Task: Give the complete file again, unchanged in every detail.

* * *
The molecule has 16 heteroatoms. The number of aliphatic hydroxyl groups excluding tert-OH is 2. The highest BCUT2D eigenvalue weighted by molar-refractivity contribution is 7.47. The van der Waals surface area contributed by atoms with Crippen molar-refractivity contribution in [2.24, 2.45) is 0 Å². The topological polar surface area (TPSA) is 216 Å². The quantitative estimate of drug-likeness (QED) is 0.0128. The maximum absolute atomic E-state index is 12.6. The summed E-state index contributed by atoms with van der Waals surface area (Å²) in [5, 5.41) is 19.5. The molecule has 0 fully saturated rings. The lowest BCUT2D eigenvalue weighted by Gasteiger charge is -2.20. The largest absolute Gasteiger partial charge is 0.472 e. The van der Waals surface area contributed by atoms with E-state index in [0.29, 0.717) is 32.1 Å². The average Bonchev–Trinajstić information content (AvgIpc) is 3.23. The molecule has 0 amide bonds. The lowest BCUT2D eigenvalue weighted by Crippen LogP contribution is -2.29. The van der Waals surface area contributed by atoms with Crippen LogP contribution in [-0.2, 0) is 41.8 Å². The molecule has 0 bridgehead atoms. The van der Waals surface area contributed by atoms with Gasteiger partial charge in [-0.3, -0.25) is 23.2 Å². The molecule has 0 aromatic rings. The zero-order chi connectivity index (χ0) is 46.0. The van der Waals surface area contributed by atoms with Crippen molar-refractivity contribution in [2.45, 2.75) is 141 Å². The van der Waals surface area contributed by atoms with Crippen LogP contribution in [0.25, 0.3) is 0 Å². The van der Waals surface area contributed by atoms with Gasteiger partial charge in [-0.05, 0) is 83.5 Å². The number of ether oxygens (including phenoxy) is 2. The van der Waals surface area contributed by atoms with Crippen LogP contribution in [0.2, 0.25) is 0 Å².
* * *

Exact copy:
The molecule has 16 heteroatoms. The number of aliphatic hydroxyl groups excluding tert-OH is 2. The highest BCUT2D eigenvalue weighted by molar-refractivity contribution is 7.47. The van der Waals surface area contributed by atoms with Crippen molar-refractivity contribution in [2.24, 2.45) is 0 Å². The topological polar surface area (TPSA) is 216 Å². The quantitative estimate of drug-likeness (QED) is 0.0128. The maximum absolute atomic E-state index is 12.6. The summed E-state index contributed by atoms with van der Waals surface area (Å²) in [5, 5.41) is 19.5. The molecule has 0 fully saturated rings. The lowest BCUT2D eigenvalue weighted by Gasteiger charge is -2.20. The largest absolute Gasteiger partial charge is 0.472 e. The van der Waals surface area contributed by atoms with E-state index in [0.29, 0.717) is 32.1 Å². The average Bonchev–Trinajstić information content (AvgIpc) is 3.23. The molecule has 0 amide bonds. The lowest BCUT2D eigenvalue weighted by Crippen LogP contribution is -2.29. The van der Waals surface area contributed by atoms with Crippen LogP contribution in [-0.2, 0) is 41.8 Å². The molecule has 0 bridgehead atoms. The van der Waals surface area contributed by atoms with Gasteiger partial charge in [-0.3, -0.25) is 23.2 Å². The molecule has 0 aromatic rings. The zero-order chi connectivity index (χ0) is 46.0. The van der Waals surface area contributed by atoms with Crippen molar-refractivity contribution in [2.45, 2.75) is 141 Å². The van der Waals surface area contributed by atoms with Crippen LogP contribution in [0.25, 0.3) is 0 Å². The van der Waals surface area contributed by atoms with Gasteiger partial charge in [-0.05, 0) is 83.5 Å². The number of ether oxygens (including phenoxy) is 2. The van der Waals surface area contributed by atoms with Crippen LogP contribution in [0.2, 0.25) is 0 Å².